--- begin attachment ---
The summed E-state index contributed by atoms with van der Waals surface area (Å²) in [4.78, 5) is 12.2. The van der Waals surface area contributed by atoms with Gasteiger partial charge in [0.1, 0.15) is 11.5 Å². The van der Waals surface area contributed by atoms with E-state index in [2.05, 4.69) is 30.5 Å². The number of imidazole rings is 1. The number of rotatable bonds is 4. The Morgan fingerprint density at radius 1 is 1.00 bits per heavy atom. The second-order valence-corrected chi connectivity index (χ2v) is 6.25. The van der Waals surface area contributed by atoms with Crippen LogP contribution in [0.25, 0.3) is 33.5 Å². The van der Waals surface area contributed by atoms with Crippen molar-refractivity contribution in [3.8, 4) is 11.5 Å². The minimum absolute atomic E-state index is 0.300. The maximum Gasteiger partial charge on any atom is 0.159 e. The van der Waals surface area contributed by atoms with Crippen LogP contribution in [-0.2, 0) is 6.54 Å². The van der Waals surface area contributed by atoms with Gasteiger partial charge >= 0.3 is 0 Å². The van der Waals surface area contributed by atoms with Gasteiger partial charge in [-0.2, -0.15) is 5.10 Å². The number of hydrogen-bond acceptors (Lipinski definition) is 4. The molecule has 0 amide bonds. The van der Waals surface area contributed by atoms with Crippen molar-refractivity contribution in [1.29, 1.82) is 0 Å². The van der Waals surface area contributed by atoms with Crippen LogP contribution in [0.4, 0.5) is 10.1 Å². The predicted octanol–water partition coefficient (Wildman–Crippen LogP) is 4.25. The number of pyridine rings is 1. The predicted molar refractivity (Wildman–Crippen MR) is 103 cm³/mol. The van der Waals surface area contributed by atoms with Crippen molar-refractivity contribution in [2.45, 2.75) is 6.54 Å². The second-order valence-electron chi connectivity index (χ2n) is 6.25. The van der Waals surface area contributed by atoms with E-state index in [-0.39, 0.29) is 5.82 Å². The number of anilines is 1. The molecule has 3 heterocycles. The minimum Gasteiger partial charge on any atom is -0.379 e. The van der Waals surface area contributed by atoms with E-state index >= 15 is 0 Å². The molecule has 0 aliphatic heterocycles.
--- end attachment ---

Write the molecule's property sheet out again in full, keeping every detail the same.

The summed E-state index contributed by atoms with van der Waals surface area (Å²) in [4.78, 5) is 12.2. The van der Waals surface area contributed by atoms with Gasteiger partial charge in [0.1, 0.15) is 11.5 Å². The van der Waals surface area contributed by atoms with E-state index in [2.05, 4.69) is 30.5 Å². The number of imidazole rings is 1. The number of rotatable bonds is 4. The Morgan fingerprint density at radius 1 is 1.00 bits per heavy atom. The second-order valence-corrected chi connectivity index (χ2v) is 6.25. The van der Waals surface area contributed by atoms with Crippen LogP contribution in [0.25, 0.3) is 33.5 Å². The van der Waals surface area contributed by atoms with Crippen molar-refractivity contribution in [3.8, 4) is 11.5 Å². The minimum absolute atomic E-state index is 0.300. The maximum Gasteiger partial charge on any atom is 0.159 e. The van der Waals surface area contributed by atoms with Crippen LogP contribution in [-0.2, 0) is 6.54 Å². The van der Waals surface area contributed by atoms with Gasteiger partial charge >= 0.3 is 0 Å². The van der Waals surface area contributed by atoms with Gasteiger partial charge in [-0.2, -0.15) is 5.10 Å². The number of hydrogen-bond acceptors (Lipinski definition) is 4. The molecule has 0 amide bonds. The van der Waals surface area contributed by atoms with Crippen molar-refractivity contribution in [1.29, 1.82) is 0 Å². The van der Waals surface area contributed by atoms with Crippen LogP contribution in [0.4, 0.5) is 10.1 Å². The predicted octanol–water partition coefficient (Wildman–Crippen LogP) is 4.25. The number of pyridine rings is 1. The predicted molar refractivity (Wildman–Crippen MR) is 103 cm³/mol. The van der Waals surface area contributed by atoms with Crippen molar-refractivity contribution in [2.45, 2.75) is 6.54 Å². The second-order valence-electron chi connectivity index (χ2n) is 6.25. The van der Waals surface area contributed by atoms with E-state index in [-0.39, 0.29) is 5.82 Å². The number of anilines is 1. The molecule has 3 heterocycles. The minimum Gasteiger partial charge on any atom is -0.379 e. The van der Waals surface area contributed by atoms with E-state index >= 15 is 0 Å². The molecule has 0 aliphatic heterocycles.